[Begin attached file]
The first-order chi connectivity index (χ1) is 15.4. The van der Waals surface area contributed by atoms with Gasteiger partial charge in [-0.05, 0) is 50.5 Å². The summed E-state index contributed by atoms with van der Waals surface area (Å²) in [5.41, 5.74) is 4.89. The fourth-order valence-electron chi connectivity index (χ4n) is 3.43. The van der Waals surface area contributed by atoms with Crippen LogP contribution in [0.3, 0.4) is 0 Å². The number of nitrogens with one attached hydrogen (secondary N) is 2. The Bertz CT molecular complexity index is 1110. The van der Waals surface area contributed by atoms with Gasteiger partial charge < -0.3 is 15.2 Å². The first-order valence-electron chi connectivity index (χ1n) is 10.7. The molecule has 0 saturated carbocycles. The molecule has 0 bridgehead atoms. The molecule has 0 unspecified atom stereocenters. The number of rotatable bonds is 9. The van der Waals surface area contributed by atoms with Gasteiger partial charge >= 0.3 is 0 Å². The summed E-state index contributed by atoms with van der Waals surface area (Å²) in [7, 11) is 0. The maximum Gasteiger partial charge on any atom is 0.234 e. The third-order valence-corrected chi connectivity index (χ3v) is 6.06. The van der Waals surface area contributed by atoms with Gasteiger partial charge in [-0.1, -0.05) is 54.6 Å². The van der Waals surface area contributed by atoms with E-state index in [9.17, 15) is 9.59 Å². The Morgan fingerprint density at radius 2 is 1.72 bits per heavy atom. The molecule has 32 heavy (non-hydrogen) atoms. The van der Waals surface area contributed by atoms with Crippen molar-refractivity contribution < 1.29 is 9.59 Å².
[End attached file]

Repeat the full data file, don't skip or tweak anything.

The first-order chi connectivity index (χ1) is 15.4. The van der Waals surface area contributed by atoms with Gasteiger partial charge in [-0.05, 0) is 50.5 Å². The summed E-state index contributed by atoms with van der Waals surface area (Å²) in [5.41, 5.74) is 4.89. The fourth-order valence-electron chi connectivity index (χ4n) is 3.43. The van der Waals surface area contributed by atoms with Crippen LogP contribution in [0.3, 0.4) is 0 Å². The number of nitrogens with one attached hydrogen (secondary N) is 2. The Bertz CT molecular complexity index is 1110. The van der Waals surface area contributed by atoms with Gasteiger partial charge < -0.3 is 15.2 Å². The first-order valence-electron chi connectivity index (χ1n) is 10.7. The molecule has 0 saturated carbocycles. The molecule has 0 bridgehead atoms. The molecule has 0 unspecified atom stereocenters. The number of rotatable bonds is 9. The van der Waals surface area contributed by atoms with Gasteiger partial charge >= 0.3 is 0 Å². The summed E-state index contributed by atoms with van der Waals surface area (Å²) in [7, 11) is 0. The maximum Gasteiger partial charge on any atom is 0.234 e. The third-order valence-corrected chi connectivity index (χ3v) is 6.06. The van der Waals surface area contributed by atoms with Gasteiger partial charge in [-0.1, -0.05) is 54.6 Å². The van der Waals surface area contributed by atoms with E-state index in [9.17, 15) is 9.59 Å². The Morgan fingerprint density at radius 2 is 1.72 bits per heavy atom. The molecule has 32 heavy (non-hydrogen) atoms. The van der Waals surface area contributed by atoms with Crippen molar-refractivity contribution < 1.29 is 9.59 Å².